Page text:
Flight Engineer Sunita Williams made her first flight into space aboard the STS-116 mission to join Expedition Fourteen in progress. She replaced European Space Agency Astronaut Thomas Reiter as the third expedition crewmember on the station for her six-month mission. Williams remained in orbit with the Expedition Fifteen crew that arrived in April 2007. During her stay, she set a record for spacewalks by a female astronaut by conducting four excursions for a total of 29 hours and 17 minutes. Upon Williams' return with the STS-117 crew, she will have accumulated more time in space than any other woman.
During Space Shuttle Discovery's mission to the International Space Station, the STS-116 crew continued construction of the outpost adding the P5 spacer truss segment during the first of four spacewalks. The next two spacewalks rewired the station's power system, preparing it to support the station's final configuration and the arrival of additional science modules. A fourth spacewalk was added to allow the crew to retract solar arrays that had folded improperly.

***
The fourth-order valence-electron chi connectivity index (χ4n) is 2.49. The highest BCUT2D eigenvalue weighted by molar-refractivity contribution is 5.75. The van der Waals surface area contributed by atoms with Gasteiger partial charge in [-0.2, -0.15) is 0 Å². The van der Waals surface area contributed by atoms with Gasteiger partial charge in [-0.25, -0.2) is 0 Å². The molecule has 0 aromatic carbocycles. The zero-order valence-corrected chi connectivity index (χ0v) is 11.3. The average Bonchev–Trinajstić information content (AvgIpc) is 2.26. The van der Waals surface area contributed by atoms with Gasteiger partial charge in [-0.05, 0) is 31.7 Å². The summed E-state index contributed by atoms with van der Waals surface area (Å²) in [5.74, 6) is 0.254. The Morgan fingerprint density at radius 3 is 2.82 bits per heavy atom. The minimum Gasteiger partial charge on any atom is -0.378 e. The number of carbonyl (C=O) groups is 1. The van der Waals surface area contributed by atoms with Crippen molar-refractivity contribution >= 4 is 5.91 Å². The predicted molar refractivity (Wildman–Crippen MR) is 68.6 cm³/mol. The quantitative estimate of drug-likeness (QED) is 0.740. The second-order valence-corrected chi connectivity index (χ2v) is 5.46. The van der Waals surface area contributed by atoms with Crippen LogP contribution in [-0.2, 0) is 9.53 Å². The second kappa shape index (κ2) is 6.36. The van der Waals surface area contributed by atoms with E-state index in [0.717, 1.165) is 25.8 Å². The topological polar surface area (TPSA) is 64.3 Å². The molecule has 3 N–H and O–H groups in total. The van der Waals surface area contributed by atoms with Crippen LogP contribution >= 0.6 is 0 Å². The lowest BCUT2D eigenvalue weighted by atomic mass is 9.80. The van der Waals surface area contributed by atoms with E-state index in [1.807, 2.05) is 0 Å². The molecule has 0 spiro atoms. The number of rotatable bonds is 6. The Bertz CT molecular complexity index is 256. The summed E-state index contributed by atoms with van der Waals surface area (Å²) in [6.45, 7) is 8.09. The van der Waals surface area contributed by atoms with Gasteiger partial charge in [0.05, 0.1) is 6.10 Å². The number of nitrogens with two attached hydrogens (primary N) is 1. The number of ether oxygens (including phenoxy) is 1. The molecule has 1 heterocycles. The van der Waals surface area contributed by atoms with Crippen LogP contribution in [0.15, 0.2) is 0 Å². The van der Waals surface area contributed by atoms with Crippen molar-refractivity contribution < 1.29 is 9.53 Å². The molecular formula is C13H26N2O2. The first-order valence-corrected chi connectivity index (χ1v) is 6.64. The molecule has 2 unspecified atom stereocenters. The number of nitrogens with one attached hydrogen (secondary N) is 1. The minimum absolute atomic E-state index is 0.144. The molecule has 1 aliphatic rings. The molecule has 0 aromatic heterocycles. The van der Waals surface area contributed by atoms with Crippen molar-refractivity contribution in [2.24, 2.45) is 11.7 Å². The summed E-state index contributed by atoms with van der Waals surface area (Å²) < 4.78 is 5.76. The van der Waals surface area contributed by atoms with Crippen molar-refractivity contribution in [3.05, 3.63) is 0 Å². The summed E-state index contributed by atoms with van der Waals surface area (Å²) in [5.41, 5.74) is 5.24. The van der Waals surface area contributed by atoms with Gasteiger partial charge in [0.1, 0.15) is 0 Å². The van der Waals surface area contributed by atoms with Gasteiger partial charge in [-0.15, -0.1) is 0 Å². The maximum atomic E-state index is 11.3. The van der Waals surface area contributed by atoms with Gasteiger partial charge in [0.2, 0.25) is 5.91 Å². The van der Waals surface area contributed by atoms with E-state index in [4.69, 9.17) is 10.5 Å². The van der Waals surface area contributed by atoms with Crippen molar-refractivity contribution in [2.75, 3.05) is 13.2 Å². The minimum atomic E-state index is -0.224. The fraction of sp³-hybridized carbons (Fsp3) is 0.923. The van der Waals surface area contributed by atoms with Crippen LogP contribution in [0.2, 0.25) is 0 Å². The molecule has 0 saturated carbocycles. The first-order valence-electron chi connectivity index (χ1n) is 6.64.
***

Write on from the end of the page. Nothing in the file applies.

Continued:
Several Detailed Supplementary Objectives (DSOs) and Supplemental Medical Objectives (SMOs) were also flown during the STS-116 mission. DSOs and SMOs are space and life sciences investigations. Their purpose is to determine the extent of physiological deconditioning resulting from space flight, test countermeasures to those changes, and characterize the environment of the Space Shuttle and/or space station relative to crew health. Experiments performed during this mission were:
Space Shuttle Discovery returned to Kennedy Space Center in Florida on December 22nd bringing STS-116 to an end. This flight was the orbiter's 33rd mission and the 117th in the Shuttle program's history.